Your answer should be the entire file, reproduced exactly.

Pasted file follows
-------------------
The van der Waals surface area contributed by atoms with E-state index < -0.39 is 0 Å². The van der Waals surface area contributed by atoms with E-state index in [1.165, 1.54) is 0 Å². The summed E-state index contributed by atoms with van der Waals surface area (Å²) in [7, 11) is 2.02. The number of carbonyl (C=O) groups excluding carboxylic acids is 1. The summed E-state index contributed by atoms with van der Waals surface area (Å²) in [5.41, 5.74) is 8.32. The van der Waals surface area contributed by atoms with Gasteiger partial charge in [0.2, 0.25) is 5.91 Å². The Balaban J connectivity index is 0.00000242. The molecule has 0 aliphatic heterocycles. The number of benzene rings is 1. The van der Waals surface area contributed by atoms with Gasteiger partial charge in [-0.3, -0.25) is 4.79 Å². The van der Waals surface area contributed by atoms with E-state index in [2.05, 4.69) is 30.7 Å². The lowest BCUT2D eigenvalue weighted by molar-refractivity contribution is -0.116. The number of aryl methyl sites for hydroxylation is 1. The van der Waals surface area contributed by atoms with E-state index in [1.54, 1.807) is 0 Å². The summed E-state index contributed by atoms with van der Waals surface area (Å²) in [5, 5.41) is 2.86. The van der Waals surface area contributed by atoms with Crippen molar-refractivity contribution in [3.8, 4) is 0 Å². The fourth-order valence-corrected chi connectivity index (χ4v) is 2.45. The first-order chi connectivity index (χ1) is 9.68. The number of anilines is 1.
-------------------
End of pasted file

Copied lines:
The van der Waals surface area contributed by atoms with E-state index < -0.39 is 0 Å². The van der Waals surface area contributed by atoms with E-state index in [1.165, 1.54) is 0 Å². The summed E-state index contributed by atoms with van der Waals surface area (Å²) in [7, 11) is 2.02. The number of carbonyl (C=O) groups excluding carboxylic acids is 1. The summed E-state index contributed by atoms with van der Waals surface area (Å²) in [5.41, 5.74) is 8.32. The van der Waals surface area contributed by atoms with Gasteiger partial charge in [0.2, 0.25) is 5.91 Å². The Balaban J connectivity index is 0.00000242. The molecule has 0 aliphatic heterocycles. The number of benzene rings is 1. The van der Waals surface area contributed by atoms with Gasteiger partial charge in [-0.3, -0.25) is 4.79 Å². The van der Waals surface area contributed by atoms with E-state index in [2.05, 4.69) is 30.7 Å². The lowest BCUT2D eigenvalue weighted by molar-refractivity contribution is -0.116. The number of aryl methyl sites for hydroxylation is 1. The van der Waals surface area contributed by atoms with E-state index in [1.54, 1.807) is 0 Å². The summed E-state index contributed by atoms with van der Waals surface area (Å²) in [5, 5.41) is 2.86. The van der Waals surface area contributed by atoms with Crippen molar-refractivity contribution in [3.8, 4) is 0 Å². The fourth-order valence-corrected chi connectivity index (χ4v) is 2.45. The first-order chi connectivity index (χ1) is 9.68. The number of anilines is 1.